Figure 3
figure 3

Automatic detection of various dendritic features via SURF features and CNN-based classification. (A) Candidate SURF locations are marked with red dots. \(3.395\times 3.395\,\upmu {\mathrm{m}^2}\) ROIs around each SURF location are fed into the dendritic feature classification network (CNN). (B,C) The network has 9 output classes. Here we show two of the classes: Dendritic spines in blue and dendrite edges in magenta. Green arrows show undetected spines. Red arrows are misdetections and yellow arrows are misclassifications. (D) Confusion matrix for the training dataset. (E) Confusion matrix of the test dataset. Classes are 1: spines, 2: multiple overlapping spines, 3: spine neck base, 4: dendrite edge, 5: dendrite, 6: spine neck, 7: spine head edge, 8: bouton/axon (some datasets contained these structures as well), 9: noise.

Dendrite segmentation

Dendrite segmentation starts by filtering the MIP image using a 2D-median filter and binarizing via Otsu thresholding43 to get a rough segmentation of the dendritic branch including spines. The medial axis of the dendrite is computed by applying a fast marching distance transform44 on the dendritic segment between the two ends of the dendrite. A locally adaptive-sized disk-shaped structuring element around the medial axis of the dendrite is applied to remove the connected spines. Additional refinement is performed by assuming that the dendrite diameter remains constant within the local field of view.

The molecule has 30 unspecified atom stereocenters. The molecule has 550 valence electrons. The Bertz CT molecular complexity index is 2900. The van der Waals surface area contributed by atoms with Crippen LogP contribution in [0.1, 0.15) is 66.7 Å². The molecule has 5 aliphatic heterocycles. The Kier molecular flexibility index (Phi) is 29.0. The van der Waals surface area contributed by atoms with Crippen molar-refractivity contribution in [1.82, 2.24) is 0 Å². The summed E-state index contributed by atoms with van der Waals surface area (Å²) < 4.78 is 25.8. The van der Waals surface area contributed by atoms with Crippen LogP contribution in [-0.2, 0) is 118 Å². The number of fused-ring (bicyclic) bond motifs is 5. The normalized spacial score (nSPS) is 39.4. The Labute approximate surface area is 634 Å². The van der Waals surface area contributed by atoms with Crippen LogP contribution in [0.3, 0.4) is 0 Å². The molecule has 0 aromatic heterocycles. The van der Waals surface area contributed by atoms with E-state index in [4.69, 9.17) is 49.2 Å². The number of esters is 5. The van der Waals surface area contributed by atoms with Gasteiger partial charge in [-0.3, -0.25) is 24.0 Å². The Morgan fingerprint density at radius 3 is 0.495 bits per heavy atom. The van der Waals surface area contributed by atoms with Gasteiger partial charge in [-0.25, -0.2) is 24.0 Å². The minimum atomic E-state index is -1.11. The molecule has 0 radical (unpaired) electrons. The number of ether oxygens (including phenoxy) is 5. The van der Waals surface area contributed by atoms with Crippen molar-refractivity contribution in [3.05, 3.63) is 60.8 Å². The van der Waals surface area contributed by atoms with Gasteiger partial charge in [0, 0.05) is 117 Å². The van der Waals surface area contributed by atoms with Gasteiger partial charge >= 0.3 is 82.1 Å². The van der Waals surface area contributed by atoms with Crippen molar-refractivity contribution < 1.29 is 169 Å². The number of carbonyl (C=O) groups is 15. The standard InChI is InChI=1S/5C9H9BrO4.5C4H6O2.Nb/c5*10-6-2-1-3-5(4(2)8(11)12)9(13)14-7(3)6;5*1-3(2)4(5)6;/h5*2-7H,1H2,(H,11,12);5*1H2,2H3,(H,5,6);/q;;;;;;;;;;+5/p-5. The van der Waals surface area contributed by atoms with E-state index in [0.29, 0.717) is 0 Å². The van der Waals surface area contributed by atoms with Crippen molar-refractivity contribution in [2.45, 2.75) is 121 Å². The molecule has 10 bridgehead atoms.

Spine head segmentation

We use a multilevel algorithm for spine head segmentation45. The initial segmentation in the pipeline is performed using a watershed algorithm46. Watershed segmentation requires a seed point to start and a boundary to determine where to stop the segmentation. When determining the seed points, we assume that the spine head contains a maxima region which we extract using a morphological transformation47. In addition to the maxima regions, we use automatically detected spine head centers to capture all dendritic spines in the field of view. We then feed these regions as seeds to the watershed to start the segmentation. We determine the boundaries of the segmentation using Otsu’s thresholding43. If some spines are below the threshold, we add circular mock boundaries around the detected spine centers. Watershed segmentation usually finds larger boundaries than manual segmentation by experts. We, therefore, incorporate a second level of the segmentation algorithm, which takes each previously found component in the region of interest and refines it using a modified version of a graph-theoretic algorithm for arbitrary shape detection48. This algorithm performs segmentation inside the region found by watershed segmentation to generate multiple clusters. These clusters are then combined using hierarchical clustering to obtain ten clusters, which are formed as quasi-concentric connected components. We exclude the outermost clusters and use the remaining ones to specify the final segmentation.